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Cover of British Archaeology

Issue 77

July 2004

Contents

news

Coins find could test ancient monuments law

Restoration 2

Pipes may be oldest wooden musical instrument

Medieval quay found

Henge update

Roman graves and mosaics in danger

In Brief

features

Black wall
Richard Benjamin has a special interest in Hadrian's Wall

White man
Martin Bell and Ronald Hutton on the Wilmington mystery

For the children
Jo Catling and Towse Harrison find archaeology can inspire

Must-have accessories
Justine Bayley and Sarnia Butcher on a major Roman study

letters

Roman fort, teeth,place names and Prittlewell kings

opinion

Emma Restall Orr wants a spiritual side to archaeology

spoilheap

Neil Mortimer prepares Lycra battle with English Heritage

books

Bronze & the Bronze Age: Metalwork & Society in Britain c 2500-800 BC by Martyn Barber

Medieval Archaeology: Understanding Traditions & Contemporary Approaches by Christopher Gerrard

Voices in the Past: English Literature & Archaeology by John Hines

Excavations on Copa Hill, Cwmystwyth (1986-1999) by Simon Timberlake

Fiskerton.
An Iron Age Timber Causeway with Iron Age & Roman Votive Offerings by Naomi Field & Mike Parker Pearson

Roman Carmarthen: Excavations 1978-1993 by Heather James

TRAC 2002: Proceedings of the 12th Annual Theoretical Roman Archaeology Conference, Canterbury by Gillian Carr, Ellen Swift & Jake Weekes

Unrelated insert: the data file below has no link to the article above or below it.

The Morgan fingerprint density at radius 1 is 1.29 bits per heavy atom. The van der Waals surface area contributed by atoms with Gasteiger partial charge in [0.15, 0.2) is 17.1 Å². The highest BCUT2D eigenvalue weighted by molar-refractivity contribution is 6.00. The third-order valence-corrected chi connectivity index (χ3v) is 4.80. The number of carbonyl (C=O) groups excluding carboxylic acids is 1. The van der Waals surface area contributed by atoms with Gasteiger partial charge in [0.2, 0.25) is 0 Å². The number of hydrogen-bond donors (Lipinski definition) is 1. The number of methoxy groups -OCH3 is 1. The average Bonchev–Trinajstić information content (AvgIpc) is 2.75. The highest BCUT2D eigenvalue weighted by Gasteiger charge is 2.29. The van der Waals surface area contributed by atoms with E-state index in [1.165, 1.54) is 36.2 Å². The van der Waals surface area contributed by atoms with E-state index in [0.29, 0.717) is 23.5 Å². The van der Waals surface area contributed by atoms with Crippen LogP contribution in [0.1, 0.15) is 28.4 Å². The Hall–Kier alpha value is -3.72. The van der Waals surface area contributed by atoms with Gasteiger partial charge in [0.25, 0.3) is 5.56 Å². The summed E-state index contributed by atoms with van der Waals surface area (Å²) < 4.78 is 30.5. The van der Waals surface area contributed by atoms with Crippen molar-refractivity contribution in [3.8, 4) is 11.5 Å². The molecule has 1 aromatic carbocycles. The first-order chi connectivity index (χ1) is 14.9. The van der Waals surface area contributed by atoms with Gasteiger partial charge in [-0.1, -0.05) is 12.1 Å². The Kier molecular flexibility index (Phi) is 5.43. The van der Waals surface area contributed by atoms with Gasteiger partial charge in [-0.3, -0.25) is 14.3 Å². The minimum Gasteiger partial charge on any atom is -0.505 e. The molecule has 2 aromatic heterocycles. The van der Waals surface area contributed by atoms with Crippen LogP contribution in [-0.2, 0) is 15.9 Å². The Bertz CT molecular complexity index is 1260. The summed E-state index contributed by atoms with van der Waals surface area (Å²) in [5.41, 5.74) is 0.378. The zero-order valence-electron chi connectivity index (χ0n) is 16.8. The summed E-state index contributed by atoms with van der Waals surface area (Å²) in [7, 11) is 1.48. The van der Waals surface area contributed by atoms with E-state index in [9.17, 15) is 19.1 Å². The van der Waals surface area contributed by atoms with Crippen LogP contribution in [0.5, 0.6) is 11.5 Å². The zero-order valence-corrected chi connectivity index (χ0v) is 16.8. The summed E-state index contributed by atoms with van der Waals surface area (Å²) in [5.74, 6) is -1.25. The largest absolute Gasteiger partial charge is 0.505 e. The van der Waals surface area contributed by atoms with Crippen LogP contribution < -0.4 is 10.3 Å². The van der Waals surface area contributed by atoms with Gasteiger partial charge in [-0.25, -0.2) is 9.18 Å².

Medieval Building Techniques by Günther Binding, trans Alex Cameron

Monastic Landscapes by James Bond

The Archaeology of Reformation by David Gaimster & Roberta Gilchrist

Barley, Malt & Ale in the Neolithic by Merryn Dineley

The Archaeology of Twentieth Century Tameside by Michael Nevell & John Walker

CBA update

tv in ba

Columnists find Time Team harder than it looks

science

Chief archaeological scientist Sebastian Payne's new column

my archaeology

Philip Beale left his job for an archaeological experiment

 

ISSN 1357-4442

Editor Mike Pitts

CBA update

Campaigns and reports from the CBA

CBA at Stonehenge inquiry

The A303 public inquiry has ended. English Heritage supports the published scheme for a 2.1 km bored tunnel. The National Trust is seeking extensions to 2.9 km, saying it will use its reserve parliamentary powers to resist loss of inalienable land. ICOMOS UK, the Prehistoric Society, the Wiltshire Archaeological & Natural History Society and the Stonehenge Alliance (including Rescue) are all standing out for a long tunnel—in the absence of anything better, a 4.5 km version on the line of the present A303. The CBA maintained that for all its merits relating to Stonehenge itself, the published scheme would have serious permanent detrimental effects on the World Heritage Site that have not been fully assessed and reported to decision-makers.

In line with the timetable envisaged in the management plan for the World Heritage Site the CBA has suggested that progress should be made to close the A344 immediately next to Stonehenge (with some other consequential improvements to other road junctions), but the dualling of the A303 should not proceed until some key alternatives that have never been developed are properly—and urgently—looked at. These include off-line routes for a shorter ‘long tunnel’ (such as that put to the 1995 planning conference) or for a surface route outside the WHS which was dismissed as a concept in 1992, with no further official effort to develop a properly optimised route.

The closing statements of the CBA and other key contributors to the inquiry can be found on the CBA website at www.britarch.ac.uk/stonehenge.

History teaching

The CBA will be taking part in a DfES sponsored review of the teaching of history in 14-19 education.